These options enable more DirectDraw and Direct3D functionality in the Java2D implementation. DirectDraw/D3D and OpenGL are fundamentally incompatible at the driver level. I have seen many problems on various vendors' cards when they are combined at all in the same application. The only way to guarantee robust behavior of JOGL on Windows platforms is to completely disable Java2D's use of DirectDraw and D3D. The only Java2D command-line option you should specify is -Dsun.java2d.noddraw=true.
I tried taking the unmodified jcanyon JOGL demo source, building it on Java 1.6 beta 2 (with JOGL beta 5) and running it, and comparing it to Java 1.5.0_07 running with -Dsun.java2d.noddraw=true (and without the opengl pipeline). This is with the AWT/heavyweight rendering. The slowdown is less obvious in heavyweight, but is still present. Once you approach the canyon, Java 1.5 beats Java 1.6 by a few fps consistently. With the extra slowdown involved in lightweight rendering, the "few fps" slowdown remains but becomes a much higher percentage. (eg. heavyweight I'd get, perhaps, 17fps->14fps, while in lightweight I'd get 8fps->5fps.)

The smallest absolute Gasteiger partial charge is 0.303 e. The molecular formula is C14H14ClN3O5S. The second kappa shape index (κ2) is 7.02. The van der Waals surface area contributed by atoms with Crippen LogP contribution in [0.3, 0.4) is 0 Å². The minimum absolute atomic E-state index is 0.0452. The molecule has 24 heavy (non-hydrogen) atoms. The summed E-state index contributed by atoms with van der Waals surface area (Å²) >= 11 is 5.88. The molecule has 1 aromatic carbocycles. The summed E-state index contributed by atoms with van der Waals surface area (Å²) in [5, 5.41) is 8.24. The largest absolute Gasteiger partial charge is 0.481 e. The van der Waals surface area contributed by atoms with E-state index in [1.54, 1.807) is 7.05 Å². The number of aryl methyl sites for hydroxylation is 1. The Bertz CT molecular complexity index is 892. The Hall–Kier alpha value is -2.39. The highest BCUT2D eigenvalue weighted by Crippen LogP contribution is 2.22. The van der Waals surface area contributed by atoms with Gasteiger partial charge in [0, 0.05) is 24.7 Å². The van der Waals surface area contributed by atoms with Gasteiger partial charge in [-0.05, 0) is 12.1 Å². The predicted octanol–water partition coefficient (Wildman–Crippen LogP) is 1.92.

I guess I'll start with filing a JOGL bug, since this slowdown brings the rendering speed below the threshold at which it appears to be "animation" and turns it into a fast slideshow, and I'd really like to embed 3D in this non-opengl-mode, lightweight application.